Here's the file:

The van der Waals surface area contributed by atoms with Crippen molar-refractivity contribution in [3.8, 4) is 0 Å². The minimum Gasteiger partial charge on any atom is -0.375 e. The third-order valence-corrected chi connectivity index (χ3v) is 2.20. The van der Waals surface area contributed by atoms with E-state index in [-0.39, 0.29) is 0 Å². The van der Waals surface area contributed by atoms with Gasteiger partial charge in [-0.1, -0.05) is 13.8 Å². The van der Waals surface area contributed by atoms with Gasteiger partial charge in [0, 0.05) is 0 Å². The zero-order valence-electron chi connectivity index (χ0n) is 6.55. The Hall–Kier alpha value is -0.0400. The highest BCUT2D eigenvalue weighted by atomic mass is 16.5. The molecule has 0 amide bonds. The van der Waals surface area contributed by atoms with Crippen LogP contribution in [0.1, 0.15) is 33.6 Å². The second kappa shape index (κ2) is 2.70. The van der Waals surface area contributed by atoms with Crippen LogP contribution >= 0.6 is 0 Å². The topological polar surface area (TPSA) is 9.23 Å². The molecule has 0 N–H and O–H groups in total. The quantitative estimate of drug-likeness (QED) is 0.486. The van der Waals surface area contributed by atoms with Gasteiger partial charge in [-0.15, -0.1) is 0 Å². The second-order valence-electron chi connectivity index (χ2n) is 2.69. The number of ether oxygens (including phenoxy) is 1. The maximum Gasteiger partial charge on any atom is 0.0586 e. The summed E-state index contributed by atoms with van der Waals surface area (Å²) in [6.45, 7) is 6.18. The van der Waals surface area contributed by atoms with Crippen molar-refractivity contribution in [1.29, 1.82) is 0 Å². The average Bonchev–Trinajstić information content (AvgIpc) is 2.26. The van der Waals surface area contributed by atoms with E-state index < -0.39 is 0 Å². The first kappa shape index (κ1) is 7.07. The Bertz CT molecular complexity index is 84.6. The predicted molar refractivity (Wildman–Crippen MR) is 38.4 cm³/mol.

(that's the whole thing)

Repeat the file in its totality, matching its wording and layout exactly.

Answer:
The van der Waals surface area contributed by atoms with Crippen molar-refractivity contribution in [3.8, 4) is 0 Å². The minimum Gasteiger partial charge on any atom is -0.375 e. The third-order valence-corrected chi connectivity index (χ3v) is 2.20. The van der Waals surface area contributed by atoms with E-state index in [-0.39, 0.29) is 0 Å². The van der Waals surface area contributed by atoms with Gasteiger partial charge in [-0.1, -0.05) is 13.8 Å². The van der Waals surface area contributed by atoms with Gasteiger partial charge in [0, 0.05) is 0 Å². The zero-order valence-electron chi connectivity index (χ0n) is 6.55. The Hall–Kier alpha value is -0.0400. The highest BCUT2D eigenvalue weighted by atomic mass is 16.5. The molecule has 0 amide bonds. The van der Waals surface area contributed by atoms with Crippen LogP contribution in [0.1, 0.15) is 33.6 Å². The second kappa shape index (κ2) is 2.70. The van der Waals surface area contributed by atoms with Crippen LogP contribution >= 0.6 is 0 Å². The topological polar surface area (TPSA) is 9.23 Å². The molecule has 0 N–H and O–H groups in total. The quantitative estimate of drug-likeness (QED) is 0.486. The van der Waals surface area contributed by atoms with Gasteiger partial charge in [-0.15, -0.1) is 0 Å². The second-order valence-electron chi connectivity index (χ2n) is 2.69. The number of ether oxygens (including phenoxy) is 1. The maximum Gasteiger partial charge on any atom is 0.0586 e. The summed E-state index contributed by atoms with van der Waals surface area (Å²) in [6.45, 7) is 6.18. The van der Waals surface area contributed by atoms with Crippen molar-refractivity contribution in [1.29, 1.82) is 0 Å². The average Bonchev–Trinajstić information content (AvgIpc) is 2.26. The van der Waals surface area contributed by atoms with E-state index < -0.39 is 0 Å². The first kappa shape index (κ1) is 7.07. The Bertz CT molecular complexity index is 84.6. The predicted molar refractivity (Wildman–Crippen MR) is 38.4 cm³/mol.